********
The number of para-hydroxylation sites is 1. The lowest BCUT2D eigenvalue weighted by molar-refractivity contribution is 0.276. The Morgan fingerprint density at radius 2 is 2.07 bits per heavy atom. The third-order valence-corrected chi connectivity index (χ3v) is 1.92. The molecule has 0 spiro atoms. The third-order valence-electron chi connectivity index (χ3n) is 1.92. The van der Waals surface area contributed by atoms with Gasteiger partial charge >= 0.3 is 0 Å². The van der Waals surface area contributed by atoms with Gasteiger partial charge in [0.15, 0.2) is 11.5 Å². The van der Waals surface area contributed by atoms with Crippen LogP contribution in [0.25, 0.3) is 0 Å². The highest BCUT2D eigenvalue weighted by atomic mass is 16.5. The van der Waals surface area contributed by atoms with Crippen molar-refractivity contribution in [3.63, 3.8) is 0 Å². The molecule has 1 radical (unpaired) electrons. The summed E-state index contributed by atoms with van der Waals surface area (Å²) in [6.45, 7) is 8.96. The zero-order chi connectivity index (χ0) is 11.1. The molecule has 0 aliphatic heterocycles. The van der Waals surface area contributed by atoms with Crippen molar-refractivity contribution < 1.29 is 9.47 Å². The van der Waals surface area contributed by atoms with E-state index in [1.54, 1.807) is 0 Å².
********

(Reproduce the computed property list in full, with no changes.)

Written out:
The number of para-hydroxylation sites is 1. The lowest BCUT2D eigenvalue weighted by molar-refractivity contribution is 0.276. The Morgan fingerprint density at radius 2 is 2.07 bits per heavy atom. The third-order valence-corrected chi connectivity index (χ3v) is 1.92. The molecule has 0 spiro atoms. The third-order valence-electron chi connectivity index (χ3n) is 1.92. The van der Waals surface area contributed by atoms with Gasteiger partial charge >= 0.3 is 0 Å². The van der Waals surface area contributed by atoms with Gasteiger partial charge in [0.15, 0.2) is 11.5 Å². The van der Waals surface area contributed by atoms with Crippen LogP contribution in [0.25, 0.3) is 0 Å². The highest BCUT2D eigenvalue weighted by atomic mass is 16.5. The van der Waals surface area contributed by atoms with Crippen molar-refractivity contribution in [3.63, 3.8) is 0 Å². The molecule has 1 radical (unpaired) electrons. The summed E-state index contributed by atoms with van der Waals surface area (Å²) in [6.45, 7) is 8.96. The zero-order chi connectivity index (χ0) is 11.1. The molecule has 0 aliphatic heterocycles. The van der Waals surface area contributed by atoms with Crippen molar-refractivity contribution < 1.29 is 9.47 Å². The van der Waals surface area contributed by atoms with E-state index in [1.54, 1.807) is 0 Å².